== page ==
It's somewhat easy with the games I play on chess.com; all I need to do is copy my game PGN to their analysis board, add my move comments and save the game; then I can copy the URL that points to my saved game and paste it here.

However, that's not so true with the games I play on other sites/programs on my mobile devices; here it involves the additional burden of exporting the PGN out of the phone and onto the laptop and then importing it into chess.com to continue what I want to do.

Not that I am lazy, but I do wish there were more efficient ways--some API, for instance, or some way to automate the whole thing--to replace all this hardware and software jugglery.

Finally I hit upon an idea. Seeing how easily tutors and masters create videos of their games or tutorials on their youtube channels, I decided to try the same route right here. Rather than typing out large chunks of notes and move comments, I could just speak my thoughts out in a video while I run through my games, and then just post it here. Now I just need to a) find some apps to record my mobile and laptop screens, b) learn to effectively use them, and c) find free space to host my videos (the last I checked, blogspot didn't support video hosting).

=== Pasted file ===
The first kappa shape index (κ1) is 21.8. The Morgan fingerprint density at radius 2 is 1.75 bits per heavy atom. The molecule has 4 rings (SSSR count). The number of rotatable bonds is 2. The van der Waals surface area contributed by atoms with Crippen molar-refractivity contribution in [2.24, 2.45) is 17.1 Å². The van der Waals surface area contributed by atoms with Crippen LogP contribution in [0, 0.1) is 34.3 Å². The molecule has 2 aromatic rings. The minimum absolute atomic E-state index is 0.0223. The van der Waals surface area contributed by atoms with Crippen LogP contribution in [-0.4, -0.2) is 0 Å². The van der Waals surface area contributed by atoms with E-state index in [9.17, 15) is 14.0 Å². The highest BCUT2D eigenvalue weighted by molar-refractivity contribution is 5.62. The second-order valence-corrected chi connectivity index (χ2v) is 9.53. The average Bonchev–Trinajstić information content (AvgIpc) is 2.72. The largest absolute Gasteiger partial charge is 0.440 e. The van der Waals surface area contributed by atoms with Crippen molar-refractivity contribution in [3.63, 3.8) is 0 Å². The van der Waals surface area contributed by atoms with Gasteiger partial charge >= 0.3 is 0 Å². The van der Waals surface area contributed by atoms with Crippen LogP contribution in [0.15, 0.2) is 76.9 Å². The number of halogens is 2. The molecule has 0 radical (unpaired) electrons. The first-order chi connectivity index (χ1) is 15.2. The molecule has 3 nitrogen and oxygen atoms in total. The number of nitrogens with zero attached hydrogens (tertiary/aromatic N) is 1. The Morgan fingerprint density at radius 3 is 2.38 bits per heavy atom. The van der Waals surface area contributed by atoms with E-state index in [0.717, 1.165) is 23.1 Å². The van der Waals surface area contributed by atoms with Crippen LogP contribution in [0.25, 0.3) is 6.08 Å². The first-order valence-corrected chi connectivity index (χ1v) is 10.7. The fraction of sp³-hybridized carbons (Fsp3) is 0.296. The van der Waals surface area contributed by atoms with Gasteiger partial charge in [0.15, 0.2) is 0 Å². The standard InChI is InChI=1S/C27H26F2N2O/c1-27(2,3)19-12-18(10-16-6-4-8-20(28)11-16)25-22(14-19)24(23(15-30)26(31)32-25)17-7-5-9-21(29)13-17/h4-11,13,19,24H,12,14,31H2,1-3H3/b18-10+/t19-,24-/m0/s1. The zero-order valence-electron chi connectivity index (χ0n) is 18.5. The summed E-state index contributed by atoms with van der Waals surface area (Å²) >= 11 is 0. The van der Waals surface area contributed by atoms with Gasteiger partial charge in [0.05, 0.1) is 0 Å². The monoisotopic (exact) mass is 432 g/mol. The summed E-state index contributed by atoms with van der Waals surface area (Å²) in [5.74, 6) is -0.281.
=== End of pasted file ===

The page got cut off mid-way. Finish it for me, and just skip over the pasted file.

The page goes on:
So this is what I'm going to try over the next week or two. If it works out as expected, I shall flood my blog frequent posts!


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Many thanks.
Prady.
FB page: https://www.facebook.com/HungryForChess
Partner FB group: http://www.facebook.com/groups/195960723787552/

Friday, May 12, 2017

Game 20170511.001 (Chess.com)


In this game I was playing with Black pieces. I started with the idea of the Indian defense, but it deviated as early as the second move. I ended up committing mistakes and blunders in the first 15 moves, which should have cost me the game, but my opponent went on to commit bigger blunders in the next 15 moves, and lost an almost won game.

My thoughts and comments in-line.




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Many thanks.
Prady.
FB page: https://www.facebook.com/HungryForChess
Partner FB group: http://www.facebook.com/groups/195960723787552/